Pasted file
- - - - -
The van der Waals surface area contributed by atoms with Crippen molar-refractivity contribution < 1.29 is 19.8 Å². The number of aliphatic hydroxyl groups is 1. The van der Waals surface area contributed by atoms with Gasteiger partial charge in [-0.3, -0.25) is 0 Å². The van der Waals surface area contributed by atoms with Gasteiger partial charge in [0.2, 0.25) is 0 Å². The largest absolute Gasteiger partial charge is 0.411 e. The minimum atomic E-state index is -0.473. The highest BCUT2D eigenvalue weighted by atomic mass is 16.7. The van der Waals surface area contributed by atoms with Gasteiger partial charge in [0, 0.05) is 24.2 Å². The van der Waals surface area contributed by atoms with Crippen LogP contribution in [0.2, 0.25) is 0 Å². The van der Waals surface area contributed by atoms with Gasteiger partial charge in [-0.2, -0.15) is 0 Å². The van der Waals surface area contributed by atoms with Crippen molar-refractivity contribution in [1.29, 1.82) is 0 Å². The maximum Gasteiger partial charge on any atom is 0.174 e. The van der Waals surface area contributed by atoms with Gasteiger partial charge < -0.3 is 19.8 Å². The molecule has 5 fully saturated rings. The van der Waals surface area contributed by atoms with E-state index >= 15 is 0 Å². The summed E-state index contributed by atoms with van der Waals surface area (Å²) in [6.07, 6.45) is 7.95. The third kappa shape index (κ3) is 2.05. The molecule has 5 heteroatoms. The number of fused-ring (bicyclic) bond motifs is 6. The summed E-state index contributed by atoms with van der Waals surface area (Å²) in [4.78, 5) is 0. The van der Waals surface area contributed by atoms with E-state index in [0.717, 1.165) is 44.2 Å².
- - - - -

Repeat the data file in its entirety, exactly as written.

The van der Waals surface area contributed by atoms with Crippen molar-refractivity contribution < 1.29 is 19.8 Å². The number of aliphatic hydroxyl groups is 1. The van der Waals surface area contributed by atoms with Gasteiger partial charge in [-0.3, -0.25) is 0 Å². The van der Waals surface area contributed by atoms with Gasteiger partial charge in [0.2, 0.25) is 0 Å². The largest absolute Gasteiger partial charge is 0.411 e. The minimum atomic E-state index is -0.473. The highest BCUT2D eigenvalue weighted by atomic mass is 16.7. The van der Waals surface area contributed by atoms with Gasteiger partial charge in [0, 0.05) is 24.2 Å². The van der Waals surface area contributed by atoms with Crippen LogP contribution in [0.2, 0.25) is 0 Å². The van der Waals surface area contributed by atoms with Gasteiger partial charge in [-0.2, -0.15) is 0 Å². The van der Waals surface area contributed by atoms with Crippen molar-refractivity contribution in [1.29, 1.82) is 0 Å². The maximum Gasteiger partial charge on any atom is 0.174 e. The van der Waals surface area contributed by atoms with Gasteiger partial charge < -0.3 is 19.8 Å². The molecule has 5 fully saturated rings. The van der Waals surface area contributed by atoms with E-state index >= 15 is 0 Å². The summed E-state index contributed by atoms with van der Waals surface area (Å²) in [6.07, 6.45) is 7.95. The third kappa shape index (κ3) is 2.05. The molecule has 5 heteroatoms. The number of fused-ring (bicyclic) bond motifs is 6. The summed E-state index contributed by atoms with van der Waals surface area (Å²) in [4.78, 5) is 0. The van der Waals surface area contributed by atoms with E-state index in [0.717, 1.165) is 44.2 Å².